When you consider some of the contracts recently signed by quarterbacks across the NFL -- including Tony Romo (six years, $108 million), Joe Flacco (six years, $120.6 million) and Colin Kaepernick (six years, up to $126 million) -- it's clear there can be no question the NFL remains a quarterback-driven league.
That's something anyone who's ever watched an otherwise strong roster struggle behind an indecisive or inaccurate quarterback can understand. It is perhaps the most frustrating experience for a team and its followers: A squad can hold its own in the trenches, have a defense that is sound, and yet still be irked most weeks because the quarterback can't quite get past the level of ordinary. That's why NFL teams pay astronomical sums for great signal-callers -- and even, as of late, for above-average ones.
But to look at the NFL standings after two weeks is to be reminded that $100 million doesn't buy what it used to, and that, while the NFL probably will always be a quarterback-driven league, it isn't necessarily a quarterback-dependent league.
You pay that kind of money for Peyton Manning, who has, in two-plus years, made an ordinary Denver team very special. And with the market being what it is, you also give that amount of dough to Andy Dalton, though for a different reason: He's a very competent -- verging on good -- quarterback, and, as the Bengals, you have enough other pieces in place (a rugged defense, a good front line, an able running game, a stable of good receivers) that you can make a serious run at a title with solid quarterback play.
That, of course, is almost the same exact formula used by the Super Bowl-winning Seattle Seahawks last season. Quarterback Russell Wilson has an undeniable charisma and is a genuine leader. But his physical skills are for the most part average, and he has not been asked to win games single-handedly, because the Seahawks have been able to do it with a stifling defense, a stout run game and a ferocious home-field advantage. It's early this season, but the Bengals have the look of a team that might be able to bottle the same kind of lightning.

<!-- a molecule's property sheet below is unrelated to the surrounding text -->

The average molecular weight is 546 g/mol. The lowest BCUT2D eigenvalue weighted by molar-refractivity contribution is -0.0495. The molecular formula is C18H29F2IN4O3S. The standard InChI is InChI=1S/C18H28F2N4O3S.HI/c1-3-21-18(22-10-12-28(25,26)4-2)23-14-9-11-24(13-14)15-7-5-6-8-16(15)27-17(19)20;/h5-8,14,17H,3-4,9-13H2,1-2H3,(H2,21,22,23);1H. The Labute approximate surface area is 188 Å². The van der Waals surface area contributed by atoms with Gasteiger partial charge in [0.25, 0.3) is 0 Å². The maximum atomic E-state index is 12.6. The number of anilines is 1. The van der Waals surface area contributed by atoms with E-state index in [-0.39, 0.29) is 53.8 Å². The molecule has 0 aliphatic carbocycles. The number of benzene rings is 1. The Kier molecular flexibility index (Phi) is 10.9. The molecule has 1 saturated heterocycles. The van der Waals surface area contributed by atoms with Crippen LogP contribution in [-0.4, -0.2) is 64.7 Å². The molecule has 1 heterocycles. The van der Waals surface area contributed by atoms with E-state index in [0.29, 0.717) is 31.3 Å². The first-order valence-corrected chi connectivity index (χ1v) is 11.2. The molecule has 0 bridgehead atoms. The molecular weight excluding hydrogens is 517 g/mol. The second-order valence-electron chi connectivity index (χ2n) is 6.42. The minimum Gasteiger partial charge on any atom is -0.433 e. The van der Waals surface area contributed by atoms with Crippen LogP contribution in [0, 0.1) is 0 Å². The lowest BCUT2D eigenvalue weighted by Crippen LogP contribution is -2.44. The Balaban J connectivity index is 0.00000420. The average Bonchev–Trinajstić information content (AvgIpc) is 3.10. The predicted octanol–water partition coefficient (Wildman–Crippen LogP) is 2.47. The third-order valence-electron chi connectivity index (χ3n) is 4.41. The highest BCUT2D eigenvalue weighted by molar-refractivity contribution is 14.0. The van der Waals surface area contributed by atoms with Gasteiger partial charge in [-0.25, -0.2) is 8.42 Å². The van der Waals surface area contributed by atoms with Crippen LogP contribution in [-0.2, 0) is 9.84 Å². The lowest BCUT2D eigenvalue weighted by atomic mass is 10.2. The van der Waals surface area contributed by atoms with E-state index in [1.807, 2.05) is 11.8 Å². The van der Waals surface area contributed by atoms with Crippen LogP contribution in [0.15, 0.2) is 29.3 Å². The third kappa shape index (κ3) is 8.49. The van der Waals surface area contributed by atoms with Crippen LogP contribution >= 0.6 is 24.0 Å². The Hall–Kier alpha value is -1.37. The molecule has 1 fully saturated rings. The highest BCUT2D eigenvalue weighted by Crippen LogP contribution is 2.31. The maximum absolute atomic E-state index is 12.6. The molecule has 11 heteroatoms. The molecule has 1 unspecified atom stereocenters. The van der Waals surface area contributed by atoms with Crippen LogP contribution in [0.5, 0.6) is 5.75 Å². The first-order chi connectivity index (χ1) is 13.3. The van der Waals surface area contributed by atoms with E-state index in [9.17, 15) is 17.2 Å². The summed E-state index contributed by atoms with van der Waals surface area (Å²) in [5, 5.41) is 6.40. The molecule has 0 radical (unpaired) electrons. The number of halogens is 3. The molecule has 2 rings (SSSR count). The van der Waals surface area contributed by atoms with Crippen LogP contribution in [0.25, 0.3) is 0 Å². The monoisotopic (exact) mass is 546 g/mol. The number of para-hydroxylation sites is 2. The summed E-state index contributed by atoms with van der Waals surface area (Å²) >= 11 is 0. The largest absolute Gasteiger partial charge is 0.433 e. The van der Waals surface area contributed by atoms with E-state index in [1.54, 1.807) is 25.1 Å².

Schein: Buffalo bliss
But who else is standing at 2-0? Buffalo, Arizona, Carolina, Houston and Philadelphia. Let's examine each team's current status under center:
-- The Bills are 2-0 behind 2013 first-round pick EJ Manuel -- who looked so poor in the preseason that management threw $11 million at the quasi-retired Kyle Orton in late August, just to have a sturdy veteran backup ready to come in. With Manuel playing better, Buffalo topped Chicago and Miami, relying on a solid running game, a defense that has been better than many expected it to be -- after the losses of Kiko Alonso (injury) and Jairus Byrd (free agency) -- and dynamic special teams.
-- The Cardinals and Panthers like their starting quarterbacks (Carson Palmer and Cam Newton, respectively), but each team has won one of its two games with a backup. Last weekend, the Cards traveled east, where they've struggled in the past, and beat the New York Giants in spite of Drew Stanton completing just 48 percent of his passes for 167 yards. Arizona benefited from four takeaways and a punt-return touchdown. A week earlier, the Panthers' defense helped journeyman Derek Anderson nurse Carolina to a season-opening road win over the Tampa Bay Buccaneers.
-- Philadelphia has notched two impressive, come-from-behind wins with former third-round pick Nick Foles having matured in Chip Kelly's system. The Eagles are also a special case, because Kelly's system is so innovative. Notwithstanding his four turnovers through the first two weeks of this season, Foles has adapted well; he's learned to play within Kelly's fastbreak system.
The formula presently being used by Houston, Buffalo, Carolina, Arizona and Cincinnati owes a lot to Seattle's success. But those teams are going to find out what the Seahawks found out themselves last Sunday -- the defense-first, no-mistakes approach leaves very little margin for error, especially if you're on the road, or in a shootout with a stellar quarterback like Philip Rivers.
At the end of the day, there just aren't enough Peyton Mannings for every team to build around a no-doubt franchise quarterback. So organizations do what they've been doing throughout most of football's history: Try to stay in the game through defense and a low-risk attack (as Chuck Noll said, "Before you can win a game, you have to not lose it,") and hope they can find a quarterback to get them to the playoffs.
Once you reach January, as we've seen, a hot hand can go far. That's when the best -- or, at least, just not the worst -- quarterbacks really earn those nine-figure contracts.